Art is inherently great — and inherently meaningless. Or rather, its meaning is reserved for the divinely touched few. That message has been hammered into us over and over, from "The Waltz King" to "Amadeus" — though I have not gone through Naxos's list of more than 400 movies featuring classical music to tally the data.
Classical music seems to work most effectively — to leave its tropes, if you will — in films that question, challenge or recontextualize it. Juxtaposing contrasting messages, for instance, can set up a resonant counterpoint, such as the opening sequence of Scorsese's "Raging Bull," in which Robert De Niro dances around the boxing ring, as if freed from gravity by the Intermezzo from Mascagni's "Cavalleria rusticana." The "Ride of the Valkyries" scene in "Apocalypse Now," thrusting together glorious music and nightmarish images of war, taps into decades of debate about Wagner and morality and the conundrum of people who do bad things but love good things. Another memorable encapsulation of the bad-man-loving-good-art conundrum is the scene in Jonathan Demme's "The Silence of the Lambs" in which Anthony Hopkins, as Hannibal Lecter, listens to Bach's "Goldberg Variations," indicating, not least to himself, that he is infinitely superior to the lumbering guards who bring him his dinner, and whom he brutally murders. Not only does the moment underline the fascination of Lecter, but it also subverts classical music's wonted role as signifier of the good.
It's a challenge to introduce a powerful work of art within another one. You lose control of your own narrative. You may not do justice to the work you're incorporating, and if you do, the audience may wind up focusing on Beethoven rather than on you. This isn't a problem unique to film: Novelists, too, sometimes attempt to evoke specific works of art they particularly love and then, in the absence of the music, are challenged to come up with prose virtuosic and expressive enough to convey something of the reality to people who don't know it.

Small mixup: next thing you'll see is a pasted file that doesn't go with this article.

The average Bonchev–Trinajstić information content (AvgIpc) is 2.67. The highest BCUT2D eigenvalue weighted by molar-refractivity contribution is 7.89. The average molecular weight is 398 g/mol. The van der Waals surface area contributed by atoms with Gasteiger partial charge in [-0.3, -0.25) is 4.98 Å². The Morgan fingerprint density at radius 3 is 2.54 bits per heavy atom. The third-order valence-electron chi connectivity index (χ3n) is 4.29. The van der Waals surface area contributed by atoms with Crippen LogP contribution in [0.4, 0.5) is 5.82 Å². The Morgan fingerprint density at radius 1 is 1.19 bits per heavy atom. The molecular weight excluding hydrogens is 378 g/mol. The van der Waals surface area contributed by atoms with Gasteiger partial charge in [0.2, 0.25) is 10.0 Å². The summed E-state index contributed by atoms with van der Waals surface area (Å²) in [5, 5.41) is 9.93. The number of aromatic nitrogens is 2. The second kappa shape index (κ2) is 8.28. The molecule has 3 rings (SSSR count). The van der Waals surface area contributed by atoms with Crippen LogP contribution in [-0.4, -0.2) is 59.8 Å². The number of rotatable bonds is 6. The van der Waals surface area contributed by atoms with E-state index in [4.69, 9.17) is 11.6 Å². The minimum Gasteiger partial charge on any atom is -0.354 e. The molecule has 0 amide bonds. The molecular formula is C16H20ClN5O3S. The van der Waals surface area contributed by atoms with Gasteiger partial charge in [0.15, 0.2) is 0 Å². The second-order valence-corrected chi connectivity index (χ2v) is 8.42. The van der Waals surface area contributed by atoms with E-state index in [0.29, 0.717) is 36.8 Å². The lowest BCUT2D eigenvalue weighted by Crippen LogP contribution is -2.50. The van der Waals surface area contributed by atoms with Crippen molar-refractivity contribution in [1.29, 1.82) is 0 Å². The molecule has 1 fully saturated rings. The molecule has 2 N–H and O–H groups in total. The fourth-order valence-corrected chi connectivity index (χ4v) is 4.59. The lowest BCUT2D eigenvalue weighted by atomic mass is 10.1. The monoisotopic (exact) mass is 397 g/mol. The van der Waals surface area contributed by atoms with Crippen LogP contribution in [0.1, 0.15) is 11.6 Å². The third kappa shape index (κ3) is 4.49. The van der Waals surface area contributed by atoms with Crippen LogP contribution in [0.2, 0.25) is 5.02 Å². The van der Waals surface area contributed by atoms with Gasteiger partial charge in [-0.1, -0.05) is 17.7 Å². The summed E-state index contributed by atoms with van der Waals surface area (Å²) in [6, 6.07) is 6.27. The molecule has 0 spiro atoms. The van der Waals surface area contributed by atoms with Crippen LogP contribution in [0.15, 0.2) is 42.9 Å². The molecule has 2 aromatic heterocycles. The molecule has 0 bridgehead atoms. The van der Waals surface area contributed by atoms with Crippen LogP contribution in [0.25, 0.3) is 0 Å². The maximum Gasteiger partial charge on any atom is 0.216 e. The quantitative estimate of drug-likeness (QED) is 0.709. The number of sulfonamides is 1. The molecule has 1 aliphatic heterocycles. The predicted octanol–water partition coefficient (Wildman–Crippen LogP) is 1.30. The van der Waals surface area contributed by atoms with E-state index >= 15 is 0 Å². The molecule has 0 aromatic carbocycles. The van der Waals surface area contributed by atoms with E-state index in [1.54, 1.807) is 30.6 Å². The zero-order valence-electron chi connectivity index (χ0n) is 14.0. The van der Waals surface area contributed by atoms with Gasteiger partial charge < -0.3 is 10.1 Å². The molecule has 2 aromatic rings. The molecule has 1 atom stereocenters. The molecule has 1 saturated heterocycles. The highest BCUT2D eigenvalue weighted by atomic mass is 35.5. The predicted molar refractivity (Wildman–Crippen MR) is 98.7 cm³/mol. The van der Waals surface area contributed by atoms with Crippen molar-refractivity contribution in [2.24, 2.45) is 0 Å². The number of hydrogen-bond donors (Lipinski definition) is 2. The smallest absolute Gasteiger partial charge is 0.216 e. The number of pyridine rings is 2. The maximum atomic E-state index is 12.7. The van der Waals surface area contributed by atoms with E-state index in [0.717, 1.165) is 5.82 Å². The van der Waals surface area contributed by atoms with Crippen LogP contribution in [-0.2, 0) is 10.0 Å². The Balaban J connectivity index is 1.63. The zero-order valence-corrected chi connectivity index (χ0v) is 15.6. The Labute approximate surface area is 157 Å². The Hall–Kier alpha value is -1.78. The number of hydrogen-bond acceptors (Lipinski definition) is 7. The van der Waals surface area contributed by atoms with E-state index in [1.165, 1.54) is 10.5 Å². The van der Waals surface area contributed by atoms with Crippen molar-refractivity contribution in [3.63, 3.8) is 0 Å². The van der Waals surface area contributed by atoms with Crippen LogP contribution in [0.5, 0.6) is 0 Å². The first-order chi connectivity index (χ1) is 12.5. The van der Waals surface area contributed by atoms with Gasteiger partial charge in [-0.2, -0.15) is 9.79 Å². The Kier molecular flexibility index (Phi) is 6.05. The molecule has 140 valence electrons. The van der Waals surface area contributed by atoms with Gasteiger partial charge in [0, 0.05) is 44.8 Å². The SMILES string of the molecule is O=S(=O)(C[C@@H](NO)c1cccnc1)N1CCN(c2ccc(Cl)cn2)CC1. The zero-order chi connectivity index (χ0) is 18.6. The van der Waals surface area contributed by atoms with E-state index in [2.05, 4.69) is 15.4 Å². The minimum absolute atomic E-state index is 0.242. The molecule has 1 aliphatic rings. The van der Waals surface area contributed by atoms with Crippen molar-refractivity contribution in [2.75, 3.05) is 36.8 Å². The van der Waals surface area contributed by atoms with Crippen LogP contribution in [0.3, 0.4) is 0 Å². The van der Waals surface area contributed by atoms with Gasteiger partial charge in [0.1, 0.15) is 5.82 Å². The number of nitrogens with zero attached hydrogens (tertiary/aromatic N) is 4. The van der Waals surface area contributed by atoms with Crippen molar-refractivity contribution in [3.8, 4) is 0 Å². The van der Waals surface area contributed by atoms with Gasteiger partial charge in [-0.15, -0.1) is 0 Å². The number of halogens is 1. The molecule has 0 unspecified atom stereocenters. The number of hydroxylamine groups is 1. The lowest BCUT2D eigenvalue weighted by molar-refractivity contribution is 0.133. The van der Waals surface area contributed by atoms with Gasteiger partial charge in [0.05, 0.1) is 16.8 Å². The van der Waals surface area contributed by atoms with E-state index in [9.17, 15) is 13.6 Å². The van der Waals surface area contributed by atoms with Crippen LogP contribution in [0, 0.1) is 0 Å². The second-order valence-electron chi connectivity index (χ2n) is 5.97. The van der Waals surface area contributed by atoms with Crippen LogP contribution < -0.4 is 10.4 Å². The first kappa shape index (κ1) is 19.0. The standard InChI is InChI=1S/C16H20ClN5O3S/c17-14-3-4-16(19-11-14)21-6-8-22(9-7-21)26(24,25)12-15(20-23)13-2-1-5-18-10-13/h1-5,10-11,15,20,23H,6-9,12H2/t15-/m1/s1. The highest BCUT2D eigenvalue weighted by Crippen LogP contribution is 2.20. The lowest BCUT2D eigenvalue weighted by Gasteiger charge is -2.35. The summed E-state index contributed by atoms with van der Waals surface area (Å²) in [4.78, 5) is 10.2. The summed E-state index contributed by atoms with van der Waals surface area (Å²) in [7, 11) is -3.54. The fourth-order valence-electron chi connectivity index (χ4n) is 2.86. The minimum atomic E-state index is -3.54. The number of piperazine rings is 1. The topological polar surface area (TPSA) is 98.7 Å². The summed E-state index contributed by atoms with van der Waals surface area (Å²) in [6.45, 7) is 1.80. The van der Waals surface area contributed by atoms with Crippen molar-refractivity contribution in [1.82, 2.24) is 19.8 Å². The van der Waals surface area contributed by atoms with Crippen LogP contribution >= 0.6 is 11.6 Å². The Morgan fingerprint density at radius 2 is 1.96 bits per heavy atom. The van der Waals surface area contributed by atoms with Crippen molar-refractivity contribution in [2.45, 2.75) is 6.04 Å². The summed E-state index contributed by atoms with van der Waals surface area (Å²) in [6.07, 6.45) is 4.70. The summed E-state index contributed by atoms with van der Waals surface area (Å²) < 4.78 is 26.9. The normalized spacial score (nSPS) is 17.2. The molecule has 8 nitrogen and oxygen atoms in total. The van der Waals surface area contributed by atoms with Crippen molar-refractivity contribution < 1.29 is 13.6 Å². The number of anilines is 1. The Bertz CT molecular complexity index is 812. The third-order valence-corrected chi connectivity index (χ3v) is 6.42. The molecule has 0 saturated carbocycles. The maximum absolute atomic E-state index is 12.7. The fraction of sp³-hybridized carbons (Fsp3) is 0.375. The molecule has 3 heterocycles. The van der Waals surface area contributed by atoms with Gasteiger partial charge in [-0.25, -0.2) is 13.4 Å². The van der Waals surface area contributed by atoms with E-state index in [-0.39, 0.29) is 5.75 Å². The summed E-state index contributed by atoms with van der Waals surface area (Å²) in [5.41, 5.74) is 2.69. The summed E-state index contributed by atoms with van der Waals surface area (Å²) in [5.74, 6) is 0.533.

"And then, a bird of like rarest spun heavenmetal, or like silvery wine flowing in a spaceship, gravity all nonsense now, came the violin solo above all the other strings, and those strings were like a cage of silk round my bed," wrote Anthony Burgess about Beethoven's 9th in "A Clockwork Orange." This became a de facto challenge to Kubrick, the director who adapted the novel for the screen, to try to keep the distinctive point of view, because a literal cinematic translation of prose about music would be just a piece of music. (Kubrick solved the problem by having part of the text as a voice-over.)
Lonergan clearly has a far more sophisticated appreciation of classical music than many — as "Manchester by the Sea" showed. And I'm sure he would be surprised that the opera in "Margaret" left me so cold. Lonergan, too, was striving to create a counterpoint between the purity of beauty and the complexity of life, and the way that one can lift you above the other. But his love of music here appeared to be essentially cliched as his own artistic response failed him and he simply handed over the reins to the music, letting the "Barcarolle" from "The Tales of Hoffmann," a very pretty but not very meaningful piece, do the heavy lifting of catharsis.
There's a huge difference between that and the kind of dialogue Luchino Visconti undertook with the music of Gustav Mahler in "Death in Venice," in which the music was such a palpable presence throughout the movie that there was something inevitable when it took over the action, as the film faded away to the most slow and sustained images, until the score had swept away the characters and continued unbroken over the death of the protagonist, on over the credits and, perhaps, out the door. The music has the last word, but the director doesn't let go of the reins for a moment.